First and foremost, we need to understand that stress is something that is unavoidable…at least in certain situations. In fact, it is critical for our human existence as when we are put in a situation of danger whether it is perceived or real, our human body is into autonomic response and kicks into high gear with a “fight or flight” response. We are thankful for that as it induces production of adrenalin and cortisol which give us some physical powers (heart pounds faster, muscles tighten, blood pressure rises, breath quickens, and our senses become sharper). These physical changes increase our strength and stamina, speed up our reaction time, and enhance our focus—all preparing us to either fight or take flight from the perceived danger.
So, we definitely recognize the stress response is a way our body self-protects especially in a time of threat
Stress also provides other benefits like when we are on stage to perform, or playing sports, or any type of competition elevating us to yet another level of focus, concentration or commitment not readily attainable without the stressful situation.
But there is definitely another side to stress…one that we tend to hear about most frequently because of the tremendous negative side effects on one’s health, mood, productivity, relationships and overall quality of life. So, understanding how to respond to stress is critical to take back control of our health and our lives.
Step one is always prevention...but typically not a highly implemented approach since most do not take these actions. To help avoid our body’s imbalances in hormones which trigger stress, committing to eat a healthy diet and exercising daily will typically provide tremendous headway in reducing and/or avoiding negative stress altogether. Other habits that trigger stress are tobacco use, excess caffeine and alcohol, as well as use of illegal substances. Notice how giving up control of our minds typically never ends up in something beneficial for our human bodies. Eliminate or severely diminish these negative habits and you are taking yet another step to a healthier you.
Step two is just getting clarity on how to recognize it when negative stress arises. Triggering points are when you frequently find yourself feeling overwhelmed, restless, anxious, and frazzled typically caused by the excessive production of the stress hormones adrenaline and cortisol. Alertness then allows us to immediately respond so we can eliminate many of the adverse side-effects. “Drama queens and kings” (yes, you too men but less prolific) also trigger stress hormones. Those are truly self-inflicted as we are actually choosing the drama…but not so easy to “choose out” if you do not “see it” and are addicted to the attention you get.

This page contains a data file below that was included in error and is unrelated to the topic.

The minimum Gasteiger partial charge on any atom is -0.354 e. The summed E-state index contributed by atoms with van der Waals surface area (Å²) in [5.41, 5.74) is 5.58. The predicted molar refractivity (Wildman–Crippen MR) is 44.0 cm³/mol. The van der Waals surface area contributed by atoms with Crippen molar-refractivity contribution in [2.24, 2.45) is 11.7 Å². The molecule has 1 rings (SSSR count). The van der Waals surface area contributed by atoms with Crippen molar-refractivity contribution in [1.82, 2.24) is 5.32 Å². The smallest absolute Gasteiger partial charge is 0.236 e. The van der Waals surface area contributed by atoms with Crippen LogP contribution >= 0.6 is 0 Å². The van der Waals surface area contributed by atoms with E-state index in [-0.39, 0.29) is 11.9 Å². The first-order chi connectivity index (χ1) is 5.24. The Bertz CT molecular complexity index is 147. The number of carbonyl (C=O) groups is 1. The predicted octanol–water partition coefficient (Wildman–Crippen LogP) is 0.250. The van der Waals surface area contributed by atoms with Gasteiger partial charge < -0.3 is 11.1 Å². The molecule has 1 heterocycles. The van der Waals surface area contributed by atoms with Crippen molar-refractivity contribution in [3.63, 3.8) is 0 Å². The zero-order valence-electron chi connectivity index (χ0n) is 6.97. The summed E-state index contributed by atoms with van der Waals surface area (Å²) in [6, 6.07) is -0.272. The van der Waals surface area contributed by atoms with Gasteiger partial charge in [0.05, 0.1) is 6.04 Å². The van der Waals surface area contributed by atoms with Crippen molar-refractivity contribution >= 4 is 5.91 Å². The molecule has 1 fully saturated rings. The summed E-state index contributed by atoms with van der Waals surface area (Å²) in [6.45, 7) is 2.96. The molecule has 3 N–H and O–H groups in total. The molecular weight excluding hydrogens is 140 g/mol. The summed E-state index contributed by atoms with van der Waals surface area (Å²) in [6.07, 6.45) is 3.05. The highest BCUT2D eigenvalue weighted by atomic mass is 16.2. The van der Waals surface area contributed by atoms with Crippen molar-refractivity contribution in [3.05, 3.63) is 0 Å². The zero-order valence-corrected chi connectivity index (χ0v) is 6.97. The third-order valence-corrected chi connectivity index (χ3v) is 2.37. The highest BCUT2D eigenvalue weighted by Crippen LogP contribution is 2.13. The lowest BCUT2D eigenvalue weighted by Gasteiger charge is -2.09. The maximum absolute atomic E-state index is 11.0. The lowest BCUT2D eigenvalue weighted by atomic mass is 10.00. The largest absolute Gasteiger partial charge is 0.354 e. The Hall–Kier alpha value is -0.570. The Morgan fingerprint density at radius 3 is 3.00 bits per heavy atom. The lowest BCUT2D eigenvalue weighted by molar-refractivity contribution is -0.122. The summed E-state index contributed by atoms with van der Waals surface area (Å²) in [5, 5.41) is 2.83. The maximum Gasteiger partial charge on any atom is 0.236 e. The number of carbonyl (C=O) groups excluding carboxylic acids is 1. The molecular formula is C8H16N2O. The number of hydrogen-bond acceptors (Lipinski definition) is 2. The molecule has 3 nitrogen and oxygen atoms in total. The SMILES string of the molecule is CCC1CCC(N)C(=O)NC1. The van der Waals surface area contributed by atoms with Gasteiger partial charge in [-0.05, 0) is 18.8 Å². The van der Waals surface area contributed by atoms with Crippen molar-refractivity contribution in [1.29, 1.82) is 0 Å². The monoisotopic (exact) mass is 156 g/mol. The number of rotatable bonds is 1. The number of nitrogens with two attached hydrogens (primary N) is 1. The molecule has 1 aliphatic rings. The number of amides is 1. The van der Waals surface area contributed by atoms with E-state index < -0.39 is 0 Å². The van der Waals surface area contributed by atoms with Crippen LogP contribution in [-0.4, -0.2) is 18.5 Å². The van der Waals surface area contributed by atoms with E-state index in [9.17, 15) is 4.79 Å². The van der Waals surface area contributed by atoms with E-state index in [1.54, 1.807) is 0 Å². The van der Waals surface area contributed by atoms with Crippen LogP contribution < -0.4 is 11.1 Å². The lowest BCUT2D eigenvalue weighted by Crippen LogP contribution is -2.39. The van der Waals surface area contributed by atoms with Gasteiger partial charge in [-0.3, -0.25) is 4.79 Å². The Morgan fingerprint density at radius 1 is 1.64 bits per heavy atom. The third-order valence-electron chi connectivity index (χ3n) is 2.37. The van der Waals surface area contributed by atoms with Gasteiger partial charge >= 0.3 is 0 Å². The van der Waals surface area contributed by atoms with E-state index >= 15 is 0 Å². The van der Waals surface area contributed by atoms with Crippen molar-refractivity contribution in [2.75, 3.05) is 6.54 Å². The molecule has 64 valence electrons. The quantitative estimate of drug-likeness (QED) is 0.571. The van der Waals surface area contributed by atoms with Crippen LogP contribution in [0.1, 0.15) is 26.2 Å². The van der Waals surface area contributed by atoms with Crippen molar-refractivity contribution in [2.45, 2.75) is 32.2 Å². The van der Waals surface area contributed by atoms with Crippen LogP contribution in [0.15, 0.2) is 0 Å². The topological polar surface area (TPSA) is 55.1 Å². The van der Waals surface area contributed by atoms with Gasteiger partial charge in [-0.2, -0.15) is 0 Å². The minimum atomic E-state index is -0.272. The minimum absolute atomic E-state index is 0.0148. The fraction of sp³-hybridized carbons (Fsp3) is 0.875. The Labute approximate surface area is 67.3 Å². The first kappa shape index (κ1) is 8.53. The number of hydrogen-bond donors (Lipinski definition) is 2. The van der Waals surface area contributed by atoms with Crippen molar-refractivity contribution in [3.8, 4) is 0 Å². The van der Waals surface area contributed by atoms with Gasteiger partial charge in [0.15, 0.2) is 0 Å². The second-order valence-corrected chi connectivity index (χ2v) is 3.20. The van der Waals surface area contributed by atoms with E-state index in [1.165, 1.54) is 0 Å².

Step three is learning how to respond once you recognize the signs and symptoms of unhealthy stress. One of the most critical ways for us to approach stress is work on mind control. You see, most stress begins in our minds…when we perceive things around us as out of our control we tend to overreact. Instead, as soon as we perceive such a situation, work on your response with some mind control activities:
- Focus on something very positive in your life and journal on it. Developing an overall a high sense of confidence in your life through working on your mind is very effective.
- Take on the activity causing the stress straight on, and define it first as neutral and then perhaps even finding something positive you can take from it. You are capable to redefine a perceived threat.
- Come from solution: “I can overcome” either with your own ideas or surround yourself with others who can support you in coming up with positive responses. Fall in love with challenges or as some say, “eat challenges for lunch.”
- Collaborate with a healthy support group whether friends, family, coworkers, etc., which lead to us recognizing that life’s pressures no longer are as overwhelming. When we are isolated, stress is more readily experienced.
- Work to learn a more effective way of dealing with your emotions. When emotions run wild the tendency is to fall into stress more readily.
- Work on your mindset to be one of hopefulness and optimism as those mindsets will view any hardships or negative happenings as mere challenges to overcome and make you better.
If your efforts are not successful, and you are not finding proper relief to control your stress, definitely pursue a medical professional. Your medical professional may be able to teach you some other coping mechanisms.
Also, be aware that some of the items we suffer from may not be from the stress but could be from a more significant health issue. Learn the warning signs of a heart attack versus stress symptoms which include chest pain, especially if you also have shortness of breath, jaw or back pain, pain radiating into your shoulder and arm, sweating, dizziness, or nausea.